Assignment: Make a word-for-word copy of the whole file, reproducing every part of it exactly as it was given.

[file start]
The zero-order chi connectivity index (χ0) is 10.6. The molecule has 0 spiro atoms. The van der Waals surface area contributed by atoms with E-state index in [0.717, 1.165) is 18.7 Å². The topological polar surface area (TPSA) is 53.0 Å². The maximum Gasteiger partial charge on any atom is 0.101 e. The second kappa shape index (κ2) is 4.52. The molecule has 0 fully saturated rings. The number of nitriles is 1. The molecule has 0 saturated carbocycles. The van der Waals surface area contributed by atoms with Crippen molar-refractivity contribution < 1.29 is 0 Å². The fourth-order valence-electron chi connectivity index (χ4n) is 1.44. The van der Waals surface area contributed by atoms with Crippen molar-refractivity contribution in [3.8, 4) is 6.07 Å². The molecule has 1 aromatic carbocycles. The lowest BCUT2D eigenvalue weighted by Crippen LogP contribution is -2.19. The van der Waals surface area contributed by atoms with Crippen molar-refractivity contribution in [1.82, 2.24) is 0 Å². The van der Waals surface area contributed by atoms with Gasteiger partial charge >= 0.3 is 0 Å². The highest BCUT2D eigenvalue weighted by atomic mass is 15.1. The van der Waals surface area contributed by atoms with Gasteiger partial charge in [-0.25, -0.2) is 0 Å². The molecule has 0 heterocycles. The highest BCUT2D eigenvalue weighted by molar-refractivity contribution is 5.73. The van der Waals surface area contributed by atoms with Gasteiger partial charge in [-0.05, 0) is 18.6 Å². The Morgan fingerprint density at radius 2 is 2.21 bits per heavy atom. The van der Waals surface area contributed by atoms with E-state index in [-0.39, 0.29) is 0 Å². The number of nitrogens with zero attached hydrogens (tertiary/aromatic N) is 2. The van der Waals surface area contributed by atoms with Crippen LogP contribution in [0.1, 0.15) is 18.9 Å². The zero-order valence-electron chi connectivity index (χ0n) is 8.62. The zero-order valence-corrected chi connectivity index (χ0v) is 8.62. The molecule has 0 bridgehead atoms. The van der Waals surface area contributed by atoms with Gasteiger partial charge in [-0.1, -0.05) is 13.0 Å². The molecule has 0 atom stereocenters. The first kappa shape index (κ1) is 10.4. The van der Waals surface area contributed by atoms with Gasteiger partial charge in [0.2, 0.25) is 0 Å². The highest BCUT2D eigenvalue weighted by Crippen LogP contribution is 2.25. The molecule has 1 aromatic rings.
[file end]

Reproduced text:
The zero-order chi connectivity index (χ0) is 10.6. The molecule has 0 spiro atoms. The van der Waals surface area contributed by atoms with E-state index in [0.717, 1.165) is 18.7 Å². The topological polar surface area (TPSA) is 53.0 Å². The maximum Gasteiger partial charge on any atom is 0.101 e. The second kappa shape index (κ2) is 4.52. The molecule has 0 fully saturated rings. The number of nitriles is 1. The molecule has 0 saturated carbocycles. The van der Waals surface area contributed by atoms with Crippen molar-refractivity contribution < 1.29 is 0 Å². The fourth-order valence-electron chi connectivity index (χ4n) is 1.44. The van der Waals surface area contributed by atoms with Crippen molar-refractivity contribution in [3.8, 4) is 6.07 Å². The molecule has 1 aromatic carbocycles. The lowest BCUT2D eigenvalue weighted by Crippen LogP contribution is -2.19. The van der Waals surface area contributed by atoms with Crippen molar-refractivity contribution in [1.82, 2.24) is 0 Å². The van der Waals surface area contributed by atoms with Gasteiger partial charge >= 0.3 is 0 Å². The highest BCUT2D eigenvalue weighted by atomic mass is 15.1. The van der Waals surface area contributed by atoms with Gasteiger partial charge in [-0.25, -0.2) is 0 Å². The molecule has 0 heterocycles. The highest BCUT2D eigenvalue weighted by molar-refractivity contribution is 5.73. The van der Waals surface area contributed by atoms with Gasteiger partial charge in [-0.05, 0) is 18.6 Å². The Morgan fingerprint density at radius 2 is 2.21 bits per heavy atom. The van der Waals surface area contributed by atoms with E-state index in [-0.39, 0.29) is 0 Å². The number of nitrogens with zero attached hydrogens (tertiary/aromatic N) is 2. The van der Waals surface area contributed by atoms with Crippen LogP contribution in [0.1, 0.15) is 18.9 Å². The zero-order valence-electron chi connectivity index (χ0n) is 8.62. The zero-order valence-corrected chi connectivity index (χ0v) is 8.62. The molecule has 0 bridgehead atoms. The van der Waals surface area contributed by atoms with Gasteiger partial charge in [-0.1, -0.05) is 13.0 Å². The molecule has 0 atom stereocenters. The first kappa shape index (κ1) is 10.4. The van der Waals surface area contributed by atoms with Gasteiger partial charge in [0.2, 0.25) is 0 Å². The highest BCUT2D eigenvalue weighted by Crippen LogP contribution is 2.25. The molecule has 1 aromatic rings.